After earning a degree in early childhood education, Janessa Poole realized that while she loved lesson planning and designing visual learning aids for the classroom, she didn’t particularly enjoy the instructional aspect of teaching. She decided to stay in the restaurant industry for a few years to figure out what she wanted to do next. She wanted to find a career path where she could combine her love of psychology and design. Now that’s she a UX designer, she’s finally found it.
In fact, her current role at Reforge, an education company that helps mid-career professionals improve their marketable skills in product design, marketing strategy, customer retention, and more, she can also draw on her prior background in education.
“I feel so lucky that I had the bravery to push forward and pursue something that was new and scary because I think it fills my cup every single day,” she said. “It brings me so much joy to be in this crazy industry.”
Shortly after starting the UI/UX Career Track at Springboard, Janessa was diagnosed with obsessive compulsive disorder (OCD). She struggled to finish her assignments on time and remain focused, but with the self-paced curriculum and support from her mentor, Janessa pulled through. For her capstone project, she even prototyped an app called OCDFree to help people with OCD learn more about the disease, find psychological counseling services, and build a community with other people who are living with the condition.
Yes. I got my degree at UT Austin in early childhood education. I loved the visual design aspect of teaching early childhood kids, creating deliverables and lesson plans. And I love the psychology of understanding how kids learn, but I didn’t like the practical aspect of being in a classroom. So after I graduated, I knew I didn't want to be a teacher, but I wasn't really sure how to use the skills I had gained to do something else. So I stayed in the foodservice industry for a few more years to figure out what I wanted to do next.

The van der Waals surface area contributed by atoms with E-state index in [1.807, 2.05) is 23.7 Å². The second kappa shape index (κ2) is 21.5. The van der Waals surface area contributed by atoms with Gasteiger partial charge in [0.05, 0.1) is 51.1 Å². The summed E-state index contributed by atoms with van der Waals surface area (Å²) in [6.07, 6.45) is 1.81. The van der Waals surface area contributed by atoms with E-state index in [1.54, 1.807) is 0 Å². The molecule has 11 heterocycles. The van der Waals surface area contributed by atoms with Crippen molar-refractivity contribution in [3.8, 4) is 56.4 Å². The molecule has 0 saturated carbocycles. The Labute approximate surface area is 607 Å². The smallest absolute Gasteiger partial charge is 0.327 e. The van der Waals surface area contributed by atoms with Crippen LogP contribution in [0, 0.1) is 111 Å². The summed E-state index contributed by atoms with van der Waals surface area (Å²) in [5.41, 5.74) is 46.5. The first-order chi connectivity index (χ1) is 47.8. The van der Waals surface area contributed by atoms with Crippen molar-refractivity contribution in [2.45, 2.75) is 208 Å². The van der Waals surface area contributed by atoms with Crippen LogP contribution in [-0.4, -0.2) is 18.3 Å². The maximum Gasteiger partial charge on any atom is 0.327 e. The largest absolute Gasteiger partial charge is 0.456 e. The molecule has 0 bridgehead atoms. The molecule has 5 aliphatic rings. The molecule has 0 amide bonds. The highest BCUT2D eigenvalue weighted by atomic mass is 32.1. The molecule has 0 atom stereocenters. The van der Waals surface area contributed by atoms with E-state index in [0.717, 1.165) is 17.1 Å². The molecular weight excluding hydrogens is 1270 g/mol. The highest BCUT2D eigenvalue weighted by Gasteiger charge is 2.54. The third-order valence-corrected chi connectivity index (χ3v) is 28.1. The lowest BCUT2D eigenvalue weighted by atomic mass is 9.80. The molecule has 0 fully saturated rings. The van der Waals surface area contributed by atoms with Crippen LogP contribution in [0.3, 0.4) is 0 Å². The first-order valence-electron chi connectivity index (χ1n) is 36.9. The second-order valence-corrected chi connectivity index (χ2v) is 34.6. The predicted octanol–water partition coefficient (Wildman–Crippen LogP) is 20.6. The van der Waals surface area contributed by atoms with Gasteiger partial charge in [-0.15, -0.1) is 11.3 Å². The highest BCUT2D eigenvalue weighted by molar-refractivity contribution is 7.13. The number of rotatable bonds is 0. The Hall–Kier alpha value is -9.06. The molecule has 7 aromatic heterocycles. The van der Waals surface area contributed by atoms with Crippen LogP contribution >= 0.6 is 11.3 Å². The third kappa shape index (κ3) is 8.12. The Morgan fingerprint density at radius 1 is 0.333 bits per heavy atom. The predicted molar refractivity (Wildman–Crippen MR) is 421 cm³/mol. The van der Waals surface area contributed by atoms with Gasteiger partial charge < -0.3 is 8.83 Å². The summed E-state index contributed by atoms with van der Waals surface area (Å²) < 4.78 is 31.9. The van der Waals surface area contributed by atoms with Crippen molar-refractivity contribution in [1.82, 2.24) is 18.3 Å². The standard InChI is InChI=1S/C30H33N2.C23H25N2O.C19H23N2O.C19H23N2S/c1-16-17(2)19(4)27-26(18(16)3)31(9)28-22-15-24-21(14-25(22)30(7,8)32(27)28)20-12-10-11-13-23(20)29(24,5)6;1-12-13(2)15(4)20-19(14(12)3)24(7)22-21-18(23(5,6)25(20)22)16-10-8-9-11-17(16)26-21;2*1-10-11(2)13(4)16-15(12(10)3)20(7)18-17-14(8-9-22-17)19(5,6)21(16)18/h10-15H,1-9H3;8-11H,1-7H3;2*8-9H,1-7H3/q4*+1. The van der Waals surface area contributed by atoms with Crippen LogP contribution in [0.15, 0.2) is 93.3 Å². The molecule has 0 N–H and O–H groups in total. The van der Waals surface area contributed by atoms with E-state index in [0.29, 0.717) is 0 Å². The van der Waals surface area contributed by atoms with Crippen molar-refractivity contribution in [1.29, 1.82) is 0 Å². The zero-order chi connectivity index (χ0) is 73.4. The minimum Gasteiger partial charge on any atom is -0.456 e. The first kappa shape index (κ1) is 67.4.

My cousin had earned a degree in industrial design. I’d always been really interested in all of the crazy sculptures and prototypes she made. So I asked her about her work and took a peek at her portfolio. So then I took a mini-course at Design Lab [a design school run by the University of Texas at Austin] but I didn’t enjoy it that much. I was looking for alternatives when I came across Springboard.
I knew that I loved psychology and design, but education wasn't quite the right path for me. After learning UI/UX at Springboard, I just really knew this was exactly what I needed to be doing. It’s the perfect cross-section of the two things I love: understanding how people think and learn and interact with things, and understanding how art and design can impact that experience.